Adam Spencer: Yeah. I mean, you said there’s nothing wrong with that. I disagree. I think we’ve got enough YouTubers and Instagram people. That’s my opinion. And not the opinion of anyone else to do with this series. There’s enough. There’s enough YouTube influencers, everyone. Anyway, on a positive note… And we’ve mentioned one of the positives, like the supportive community, but what do you think we are doing really, really well in this ecosystem, in this community?
Alex Carpenter: Yeah. I think the level of fear is good. So I still get asked a lot about people that are scared, and they don’t want to share their ideas, and can you sign this NDA, and I’m going to get a patent, and all those things. And I’m not necessarily saying those things are wrong, but they’re often almost always misguided because those tools are just not effective in this ecosystem, because… Not going to get into that, but you really shouldn’t be worried about someone stealing your idea, because if it’s that easy, then it’s not really a very good idea anyway. And so you’ve got to lean into, what are you here for? Because if you are here to do that thing, if you are built to do this thing, then no one’s going to stand a chance at competing with you. It’s like saying, oh, well I’m a 7’2″, really dextrous, really fast athlete. Oh, but I don’t want to tell anyone I’ll go into basketball because they might beat me at it.
Alex Carpenter: And it’s like, you’re a freaking idiot. You’re built for that. You’re so tall. You’re so dextrous. You’re so fast. You are going to smash the competition. You could tell everyone you’re going into basketball and you’ll still smash them all. And that’s the thing, everyone’s built for something. And it’s just, as soon as you figure that out, you’re like, wow, I’m in a league of my own. You guys might be doing something similar, but it’s not quite the same. And what I’m built for, I am damn good at that. And lean into that, and you don’t have to be afraid of someone stealing your special source. If it’s that easy to steal it’s not that great. So I think that’s something we’re doing quite well, is that the culture leans into that and shares our struggles with each other and we generally support and that’s good.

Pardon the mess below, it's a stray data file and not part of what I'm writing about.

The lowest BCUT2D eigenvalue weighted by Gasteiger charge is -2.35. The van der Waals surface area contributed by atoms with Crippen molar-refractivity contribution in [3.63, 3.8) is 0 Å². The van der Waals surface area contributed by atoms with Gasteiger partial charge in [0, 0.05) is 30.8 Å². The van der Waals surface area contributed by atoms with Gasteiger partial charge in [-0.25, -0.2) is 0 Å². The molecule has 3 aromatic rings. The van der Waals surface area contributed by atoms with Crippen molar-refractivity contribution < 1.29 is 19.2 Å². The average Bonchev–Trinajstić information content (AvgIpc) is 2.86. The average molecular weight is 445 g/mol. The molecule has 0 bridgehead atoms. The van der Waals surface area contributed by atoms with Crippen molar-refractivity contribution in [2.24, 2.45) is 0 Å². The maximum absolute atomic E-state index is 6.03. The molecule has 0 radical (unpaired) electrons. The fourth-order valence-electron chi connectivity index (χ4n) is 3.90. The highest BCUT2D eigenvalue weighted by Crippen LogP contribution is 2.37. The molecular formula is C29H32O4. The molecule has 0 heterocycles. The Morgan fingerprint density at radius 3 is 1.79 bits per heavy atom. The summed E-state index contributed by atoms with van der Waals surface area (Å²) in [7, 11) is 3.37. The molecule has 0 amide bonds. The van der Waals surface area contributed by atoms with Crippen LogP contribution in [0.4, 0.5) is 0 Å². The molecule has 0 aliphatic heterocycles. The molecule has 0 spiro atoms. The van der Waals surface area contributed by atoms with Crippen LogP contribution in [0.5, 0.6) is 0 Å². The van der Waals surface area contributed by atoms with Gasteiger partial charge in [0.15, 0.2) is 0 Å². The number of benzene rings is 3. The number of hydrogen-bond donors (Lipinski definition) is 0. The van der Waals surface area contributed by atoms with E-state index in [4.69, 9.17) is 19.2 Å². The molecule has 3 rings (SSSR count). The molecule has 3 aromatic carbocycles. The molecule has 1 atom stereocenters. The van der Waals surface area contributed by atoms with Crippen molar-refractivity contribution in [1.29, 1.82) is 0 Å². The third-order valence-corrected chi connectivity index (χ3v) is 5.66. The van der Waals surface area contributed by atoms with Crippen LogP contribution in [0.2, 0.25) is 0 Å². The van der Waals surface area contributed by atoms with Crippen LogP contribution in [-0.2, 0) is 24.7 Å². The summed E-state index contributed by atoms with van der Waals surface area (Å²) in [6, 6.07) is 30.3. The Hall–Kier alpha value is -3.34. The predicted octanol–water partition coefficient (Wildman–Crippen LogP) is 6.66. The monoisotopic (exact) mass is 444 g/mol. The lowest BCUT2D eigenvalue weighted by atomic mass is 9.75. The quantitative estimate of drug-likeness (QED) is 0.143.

Alex Carpenter: And so I think we need to do more of that and figure out a way to on-ramp people from not understanding that culture to understanding it. Because one of the most common things I actually hear is from people that have gone down that corporate route and spent five or ten years in corporate land or any industry. They come into the startup ecosystem, and they’re just so confused. They’re like, that I don’t get it, like everyone’s so nice. It’s weird. It’s like, is someone going to shiv me at some point, why is everyone so freaking nice? It’s just so unusual. And if you’ve been indoctrinated into another corporate culture, that makes sense. It totally makes sense. But we have to figure out how to on-ramp them to go, okay, you’ve got to leave your cutthroat banking business behind because 1, you’re not going to get very far because it’s hard to do this on your own. And 2, we’re all here to help you. We’re wanting to encourage and support you anyway. We don’t want to steal your stuff. So drop the attitude, be humble, and let us help you. And we genuinely will.